I don’t mean to suggest Jefferson was insincere, well actually I do. While he claimed to be so concerned about human rights, morality, and reputation. He was fathering several children with one of his slaves. Family members, despite DNA evidence, held all the children weren’t his, some might have been his brother’s children because loaning out one’s property was in vogue back in the day. Finally, in 2017, an organization representing the Jefferson family acknowledged he fathered six children with Sally Hemings who he started raping when she was 14. Getting rid of the international slave trade, instantly made domestic slave traders like Jefferson much richer.

Jefferson banned shipment of slaves to America from Portugal, Spain, France, Britain, and the Dutch so that America would get a better price for its homegrown slaves, eliminating a major source of competition. Because the demand for slaves was still high due to the nations rapid expansion. America’s dirty secret was that they forcibly bred slaves (I said I’d come back to this) to supply the Southern and those more Western states that had adopted slavery. It was no different than banning all foreign cars to improve the market for domestic vehicles. except that cars weren’t a product of forcible rape in many cases to keep the production line going.

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There are those who are devoted to propping up the image of Thomas Jefferson. They say his ending the international slave trade was the first step toward ending slavery itself. The fact it greatly increased his wealth was simply a byproduct. They cite his writings and speeches about the evils of slavery. Of the over six-hundred slaves he owned in his lifetime, he freed only seven, two while he was living, one of whom paid $200 for his release. They say Jefferson would never be involved in something as heinous as slave breeding. Even though he enacted the law that greatly expanded the practice. I’ll let Jefferson have the last word and you decide.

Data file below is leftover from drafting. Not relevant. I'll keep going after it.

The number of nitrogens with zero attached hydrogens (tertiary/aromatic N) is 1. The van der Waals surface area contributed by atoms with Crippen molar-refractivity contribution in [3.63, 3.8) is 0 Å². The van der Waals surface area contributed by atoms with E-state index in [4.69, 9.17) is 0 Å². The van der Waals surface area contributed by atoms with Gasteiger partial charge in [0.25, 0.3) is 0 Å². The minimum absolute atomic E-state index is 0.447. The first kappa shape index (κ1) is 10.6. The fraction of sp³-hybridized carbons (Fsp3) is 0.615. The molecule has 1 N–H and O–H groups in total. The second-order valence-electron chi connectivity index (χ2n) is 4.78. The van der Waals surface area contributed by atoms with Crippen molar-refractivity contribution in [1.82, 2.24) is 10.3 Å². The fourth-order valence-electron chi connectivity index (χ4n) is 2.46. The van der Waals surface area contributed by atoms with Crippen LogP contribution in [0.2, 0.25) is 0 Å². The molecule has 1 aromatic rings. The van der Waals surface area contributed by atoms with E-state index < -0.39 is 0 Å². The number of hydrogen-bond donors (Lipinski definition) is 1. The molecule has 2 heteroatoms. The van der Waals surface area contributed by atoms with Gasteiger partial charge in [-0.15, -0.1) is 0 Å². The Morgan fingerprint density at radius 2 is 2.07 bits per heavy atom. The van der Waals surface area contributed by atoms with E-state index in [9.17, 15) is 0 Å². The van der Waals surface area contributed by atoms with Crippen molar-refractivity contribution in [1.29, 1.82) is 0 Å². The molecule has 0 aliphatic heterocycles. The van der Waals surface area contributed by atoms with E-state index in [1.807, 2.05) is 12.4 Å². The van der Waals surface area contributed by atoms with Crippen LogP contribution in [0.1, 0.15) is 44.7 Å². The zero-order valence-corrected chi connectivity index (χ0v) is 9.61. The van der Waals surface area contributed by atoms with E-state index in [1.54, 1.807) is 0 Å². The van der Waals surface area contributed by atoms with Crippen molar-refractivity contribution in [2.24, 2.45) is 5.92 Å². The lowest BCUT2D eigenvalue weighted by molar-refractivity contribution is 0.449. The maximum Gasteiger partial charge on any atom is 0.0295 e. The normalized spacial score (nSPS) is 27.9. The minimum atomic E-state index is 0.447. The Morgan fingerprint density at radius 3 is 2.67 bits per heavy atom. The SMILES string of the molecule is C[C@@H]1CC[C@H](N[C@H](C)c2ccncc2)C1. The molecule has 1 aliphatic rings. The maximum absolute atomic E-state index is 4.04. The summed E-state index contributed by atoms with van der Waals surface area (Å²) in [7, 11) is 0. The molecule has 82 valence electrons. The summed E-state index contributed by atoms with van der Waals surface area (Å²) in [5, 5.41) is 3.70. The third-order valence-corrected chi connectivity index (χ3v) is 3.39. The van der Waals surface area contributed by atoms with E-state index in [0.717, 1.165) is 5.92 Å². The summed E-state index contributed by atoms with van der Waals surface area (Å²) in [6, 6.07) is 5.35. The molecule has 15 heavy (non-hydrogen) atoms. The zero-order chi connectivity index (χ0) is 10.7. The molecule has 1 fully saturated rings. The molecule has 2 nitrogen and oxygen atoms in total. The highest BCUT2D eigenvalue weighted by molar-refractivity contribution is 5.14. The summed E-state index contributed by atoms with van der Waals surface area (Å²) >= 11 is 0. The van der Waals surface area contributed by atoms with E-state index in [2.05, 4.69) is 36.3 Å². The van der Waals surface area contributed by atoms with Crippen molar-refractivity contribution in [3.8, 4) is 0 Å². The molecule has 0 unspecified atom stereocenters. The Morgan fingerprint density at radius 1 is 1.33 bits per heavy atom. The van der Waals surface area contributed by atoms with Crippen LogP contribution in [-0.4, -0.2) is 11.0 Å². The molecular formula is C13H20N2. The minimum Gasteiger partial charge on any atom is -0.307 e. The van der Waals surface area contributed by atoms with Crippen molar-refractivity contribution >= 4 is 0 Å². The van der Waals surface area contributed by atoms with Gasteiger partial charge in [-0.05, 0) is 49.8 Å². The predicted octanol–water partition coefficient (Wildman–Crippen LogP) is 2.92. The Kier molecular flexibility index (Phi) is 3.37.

“I consider a woman who brings a child every two years as more profitable than the best man of the farm, what she produces is an addition to the capital, while his labors disappear in mere consumption.” Thomas Jefferson

Author: enigmainblackcom

William Spivey is a regular contributor to the Inner-City News where he writes about politics and popular culture. He also blogs as “Enigma in Black” where he explores poetry, religion, politics and all manner of things socially relevant. He is also a contributing Blogger at Together We Stand He is the founder of the Facebook pages Average Citizen Forum, Enigma in Black, and “Strong Beginnings,” the title of his soon to be released Political Fiction/Romance novel. William was the winner of a University-wide Essay Contest while at Fisk University titled, “The Value of a Liberal Arts Education. He holds a B.A. in Economics from Fisk and resides in Orlando, FL. His goal is to make his voice heard and make a difference.